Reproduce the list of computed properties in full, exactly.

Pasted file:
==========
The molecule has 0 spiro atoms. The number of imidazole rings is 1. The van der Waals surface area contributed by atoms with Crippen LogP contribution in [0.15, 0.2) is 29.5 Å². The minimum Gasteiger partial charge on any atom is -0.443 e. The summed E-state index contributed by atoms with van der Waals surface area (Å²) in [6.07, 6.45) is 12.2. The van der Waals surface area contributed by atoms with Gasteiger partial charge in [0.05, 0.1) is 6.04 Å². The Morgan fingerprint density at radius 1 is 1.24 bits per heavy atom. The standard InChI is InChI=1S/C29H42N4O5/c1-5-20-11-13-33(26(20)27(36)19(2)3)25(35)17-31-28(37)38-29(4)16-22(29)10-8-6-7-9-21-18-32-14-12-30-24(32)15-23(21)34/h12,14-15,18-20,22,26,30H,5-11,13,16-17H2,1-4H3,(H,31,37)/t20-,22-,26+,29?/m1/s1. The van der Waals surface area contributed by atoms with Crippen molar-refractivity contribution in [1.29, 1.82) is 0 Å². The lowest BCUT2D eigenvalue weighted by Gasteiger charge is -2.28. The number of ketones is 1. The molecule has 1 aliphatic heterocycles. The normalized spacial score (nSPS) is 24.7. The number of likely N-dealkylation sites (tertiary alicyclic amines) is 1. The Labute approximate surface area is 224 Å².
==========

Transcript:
The molecule has 0 spiro atoms. The number of imidazole rings is 1. The van der Waals surface area contributed by atoms with Crippen LogP contribution in [0.15, 0.2) is 29.5 Å². The minimum Gasteiger partial charge on any atom is -0.443 e. The summed E-state index contributed by atoms with van der Waals surface area (Å²) in [6.07, 6.45) is 12.2. The van der Waals surface area contributed by atoms with Gasteiger partial charge in [0.05, 0.1) is 6.04 Å². The Morgan fingerprint density at radius 1 is 1.24 bits per heavy atom. The standard InChI is InChI=1S/C29H42N4O5/c1-5-20-11-13-33(26(20)27(36)19(2)3)25(35)17-31-28(37)38-29(4)16-22(29)10-8-6-7-9-21-18-32-14-12-30-24(32)15-23(21)34/h12,14-15,18-20,22,26,30H,5-11,13,16-17H2,1-4H3,(H,31,37)/t20-,22-,26+,29?/m1/s1. The van der Waals surface area contributed by atoms with Crippen molar-refractivity contribution in [1.29, 1.82) is 0 Å². The lowest BCUT2D eigenvalue weighted by Gasteiger charge is -2.28. The number of ketones is 1. The molecule has 1 aliphatic heterocycles. The normalized spacial score (nSPS) is 24.7. The number of likely N-dealkylation sites (tertiary alicyclic amines) is 1. The Labute approximate surface area is 224 Å².